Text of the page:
web analytics
April 16, 2014 / 16 Nisan, 5774
At a Glance

Posts Tagged ‘offices’

Religious Right and ACLU Protest Judge’s No Messiah Ruling

Monday, August 19th, 2013

It began when Jaleesa, 22, took the father of her baby, Jawaan P. McCullough, 40, to family court in Tennessee, to establish paternity and to set child support. Oh, and the baby’s name was Messiah, according to the LA Times.

In court it was revealed that the father had wanted to name the baby Jawaan P. McCullough Jr., but he no longer objected to calling the boy Messiah Deshawn. But the judge decided to change the baby’s name anyway.

“It is not in this child’s best interest to keep the first name ‘Messiah,’” Magistrate Lu Ann Ballew wrote in her decision. “‘Messiah’ means Savior, Deliverer, the One who will restore God’s Kingdom. ‘Messiah’ is a title that is held by only Jesus Christ.”

An entire Jewish family of Iraqi extract named Mashiach would argue differently, but you don’t get many Iraqi Jews in Tennessee. But even without that Iraqi-Jewish input, “Messiah” is an increasingly popular American baby name, according to the LA Times, as are the names Lord and King.

The name would impose an “undue burden on him that as a human being he cannot fulfill,” the judge wrote, although she really didn’t know just how spiritually gifted the baby Messiah was.

She also noted that in Cocke County, Tenn., where the new Messia resides, there is a “large Christian population” as evidenced by its “many churches of the Christian faith.”

“Therefore,” the judge concluded, “it is highly likely that he will offend many Cocke County citizens by calling himself ‘Messiah.’”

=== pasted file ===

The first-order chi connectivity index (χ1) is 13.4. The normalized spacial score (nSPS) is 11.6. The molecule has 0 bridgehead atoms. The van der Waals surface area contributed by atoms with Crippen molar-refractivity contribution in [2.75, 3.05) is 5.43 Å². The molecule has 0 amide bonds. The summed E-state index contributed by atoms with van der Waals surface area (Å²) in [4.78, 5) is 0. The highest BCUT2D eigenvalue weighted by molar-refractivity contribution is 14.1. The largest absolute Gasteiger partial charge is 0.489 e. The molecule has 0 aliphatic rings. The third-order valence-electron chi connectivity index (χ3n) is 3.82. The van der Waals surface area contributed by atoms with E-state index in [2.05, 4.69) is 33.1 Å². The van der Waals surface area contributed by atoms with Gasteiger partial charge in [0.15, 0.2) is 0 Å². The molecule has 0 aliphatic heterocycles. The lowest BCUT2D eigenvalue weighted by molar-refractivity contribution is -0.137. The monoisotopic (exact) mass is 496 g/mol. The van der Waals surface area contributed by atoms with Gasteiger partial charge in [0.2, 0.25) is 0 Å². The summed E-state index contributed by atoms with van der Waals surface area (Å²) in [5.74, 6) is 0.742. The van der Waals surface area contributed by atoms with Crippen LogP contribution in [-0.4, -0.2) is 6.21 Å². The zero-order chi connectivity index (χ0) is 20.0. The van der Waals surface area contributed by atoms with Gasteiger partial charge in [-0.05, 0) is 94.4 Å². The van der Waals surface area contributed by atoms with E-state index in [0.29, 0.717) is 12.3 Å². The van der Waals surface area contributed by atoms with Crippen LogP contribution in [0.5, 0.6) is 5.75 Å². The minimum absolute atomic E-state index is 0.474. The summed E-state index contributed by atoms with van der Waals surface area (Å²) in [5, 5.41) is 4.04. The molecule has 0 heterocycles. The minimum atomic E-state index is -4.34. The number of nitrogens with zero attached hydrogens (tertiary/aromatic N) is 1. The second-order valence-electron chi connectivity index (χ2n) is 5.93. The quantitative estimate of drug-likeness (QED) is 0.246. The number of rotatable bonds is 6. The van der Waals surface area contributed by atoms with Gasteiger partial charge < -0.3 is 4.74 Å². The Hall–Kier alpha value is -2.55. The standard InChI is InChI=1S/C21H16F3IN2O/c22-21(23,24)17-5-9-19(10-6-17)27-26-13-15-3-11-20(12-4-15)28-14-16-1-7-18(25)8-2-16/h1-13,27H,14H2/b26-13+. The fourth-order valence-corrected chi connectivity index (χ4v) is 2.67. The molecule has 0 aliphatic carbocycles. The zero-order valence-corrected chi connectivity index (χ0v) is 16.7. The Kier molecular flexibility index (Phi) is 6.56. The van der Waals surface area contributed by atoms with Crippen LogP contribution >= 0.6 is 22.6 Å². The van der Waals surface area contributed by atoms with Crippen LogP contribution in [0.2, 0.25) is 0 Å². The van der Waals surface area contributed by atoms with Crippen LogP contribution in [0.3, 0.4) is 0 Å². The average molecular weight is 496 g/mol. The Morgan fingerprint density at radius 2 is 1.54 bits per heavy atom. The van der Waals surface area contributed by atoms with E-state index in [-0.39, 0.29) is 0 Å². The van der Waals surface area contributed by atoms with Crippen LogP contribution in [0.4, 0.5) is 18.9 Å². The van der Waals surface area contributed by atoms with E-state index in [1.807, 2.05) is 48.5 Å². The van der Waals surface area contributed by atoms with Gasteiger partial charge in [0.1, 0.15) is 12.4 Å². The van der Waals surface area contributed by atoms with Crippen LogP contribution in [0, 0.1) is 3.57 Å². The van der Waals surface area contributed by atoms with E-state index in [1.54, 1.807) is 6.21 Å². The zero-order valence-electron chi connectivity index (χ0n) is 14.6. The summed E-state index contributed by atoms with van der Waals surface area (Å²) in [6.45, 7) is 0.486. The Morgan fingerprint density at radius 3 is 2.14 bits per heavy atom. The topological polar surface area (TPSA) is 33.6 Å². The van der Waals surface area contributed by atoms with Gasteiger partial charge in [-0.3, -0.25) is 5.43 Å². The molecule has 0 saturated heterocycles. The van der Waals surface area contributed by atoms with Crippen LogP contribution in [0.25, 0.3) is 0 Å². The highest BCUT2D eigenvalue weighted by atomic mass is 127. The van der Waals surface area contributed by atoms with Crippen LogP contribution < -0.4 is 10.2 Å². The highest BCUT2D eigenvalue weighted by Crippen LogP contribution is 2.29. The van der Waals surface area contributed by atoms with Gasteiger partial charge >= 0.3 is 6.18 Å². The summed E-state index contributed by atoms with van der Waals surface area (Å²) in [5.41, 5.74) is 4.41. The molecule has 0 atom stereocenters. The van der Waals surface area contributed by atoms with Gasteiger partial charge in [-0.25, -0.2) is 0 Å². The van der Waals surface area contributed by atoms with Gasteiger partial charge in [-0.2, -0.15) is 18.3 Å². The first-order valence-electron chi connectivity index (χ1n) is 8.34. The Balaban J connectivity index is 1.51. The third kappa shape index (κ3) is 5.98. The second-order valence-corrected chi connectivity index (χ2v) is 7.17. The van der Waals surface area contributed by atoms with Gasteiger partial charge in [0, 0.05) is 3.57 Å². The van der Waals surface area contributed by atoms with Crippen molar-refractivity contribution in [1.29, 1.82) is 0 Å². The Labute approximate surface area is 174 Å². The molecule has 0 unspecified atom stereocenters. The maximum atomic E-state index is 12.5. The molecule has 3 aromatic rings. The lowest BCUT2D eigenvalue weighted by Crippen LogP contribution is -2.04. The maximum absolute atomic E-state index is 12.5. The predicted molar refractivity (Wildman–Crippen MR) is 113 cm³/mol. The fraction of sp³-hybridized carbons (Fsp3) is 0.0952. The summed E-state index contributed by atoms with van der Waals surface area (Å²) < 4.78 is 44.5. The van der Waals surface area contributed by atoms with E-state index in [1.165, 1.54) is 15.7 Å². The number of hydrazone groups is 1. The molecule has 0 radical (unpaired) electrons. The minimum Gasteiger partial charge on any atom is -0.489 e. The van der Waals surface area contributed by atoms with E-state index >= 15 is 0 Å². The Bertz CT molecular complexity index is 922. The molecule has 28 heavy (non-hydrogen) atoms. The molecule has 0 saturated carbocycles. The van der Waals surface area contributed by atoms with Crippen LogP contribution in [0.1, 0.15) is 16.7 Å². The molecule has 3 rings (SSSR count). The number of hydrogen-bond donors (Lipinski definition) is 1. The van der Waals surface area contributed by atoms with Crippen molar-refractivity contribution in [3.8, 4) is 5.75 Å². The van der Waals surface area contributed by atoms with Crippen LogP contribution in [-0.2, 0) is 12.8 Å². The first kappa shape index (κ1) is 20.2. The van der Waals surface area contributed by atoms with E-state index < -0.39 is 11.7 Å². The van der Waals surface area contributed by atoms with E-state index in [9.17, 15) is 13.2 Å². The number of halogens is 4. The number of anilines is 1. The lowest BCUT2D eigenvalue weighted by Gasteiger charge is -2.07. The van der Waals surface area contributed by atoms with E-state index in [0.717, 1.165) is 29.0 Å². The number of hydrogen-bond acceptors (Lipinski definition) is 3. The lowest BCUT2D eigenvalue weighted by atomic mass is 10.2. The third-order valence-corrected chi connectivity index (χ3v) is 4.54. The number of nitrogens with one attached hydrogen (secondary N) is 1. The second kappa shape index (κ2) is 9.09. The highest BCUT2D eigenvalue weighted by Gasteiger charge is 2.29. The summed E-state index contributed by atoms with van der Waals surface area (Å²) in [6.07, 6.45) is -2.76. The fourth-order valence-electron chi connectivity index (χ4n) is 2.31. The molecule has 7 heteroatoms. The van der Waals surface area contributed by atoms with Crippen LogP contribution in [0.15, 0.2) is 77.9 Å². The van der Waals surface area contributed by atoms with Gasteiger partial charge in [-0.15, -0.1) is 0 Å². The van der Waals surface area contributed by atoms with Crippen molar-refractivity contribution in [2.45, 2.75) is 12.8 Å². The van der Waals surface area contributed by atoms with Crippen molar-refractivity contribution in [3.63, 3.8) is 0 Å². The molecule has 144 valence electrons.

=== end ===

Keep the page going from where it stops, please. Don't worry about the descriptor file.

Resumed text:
Maybe, maybe not – there’s a slew of Jesus’s out there and no one seems to mind, and then, come to think of it, using that same logic, the name David should also irk some people. So the ACLU of Tennessee got on the case, and, surprisingly, received many calls of support from the religious right, which typically threatens to blow up their offices over abortion cases.

“I got the classic call the other day,” Hedy Weinberg, executive director of the ACLU of Tennessee, told the LA Times. “They said, ‘I really don’t like the ACLU, but I support what you are saying and doing about the baby Messiah.”

UC Davis constitutional law professor Carlton F.W. Larson said the judge’s “entire line of reasoning totally violates basic freedom of religious purposes. This kid can’t be a Messiah because the Messiah is Jesus Christ? Judges don’t get to make pronouncements on the bench about who is the Messiah and who is not.”

The ACLU’s Weinberg agreed: “The judge is crossing the line by interfering in a very private decision and is imposing her own religious faith on this family. The courtroom is not a place for promoting personal religious beliefs, and that’s exactly what the judge did when she changed the baby Messiah’s name to Martin.”

On the other hand, if a certain Miriam from Nazareth had gone ahead and changed her own child’s name to Martin, we’d all be spared a lot of embarrassment…

A Glimpse of Things to Come: Arab Press Protesting Hamas Repression

Friday, August 2nd, 2013

The biggest victims of the peace talks, it turns out, are not the Israelis, not even those hardier, more spirited Israelis living east of the green line. Without a doubt, the ones who stand to lose the most from the creation of a Palestinian state are the Arabs who live there.

I wrote in the past about the sharp decline in the quality of life in the Arab parts of Judea, Samaria and Gaza, after the signing of the Oslo accords, back in 1993.

The Oslo Accords were a terrible idea. They were not at all an honest attempt to establish long-lasting peace between Arabs and Jews. Instead, they schemed to keep the Arabs under the control of a team of outside gangsters, paid by Israel.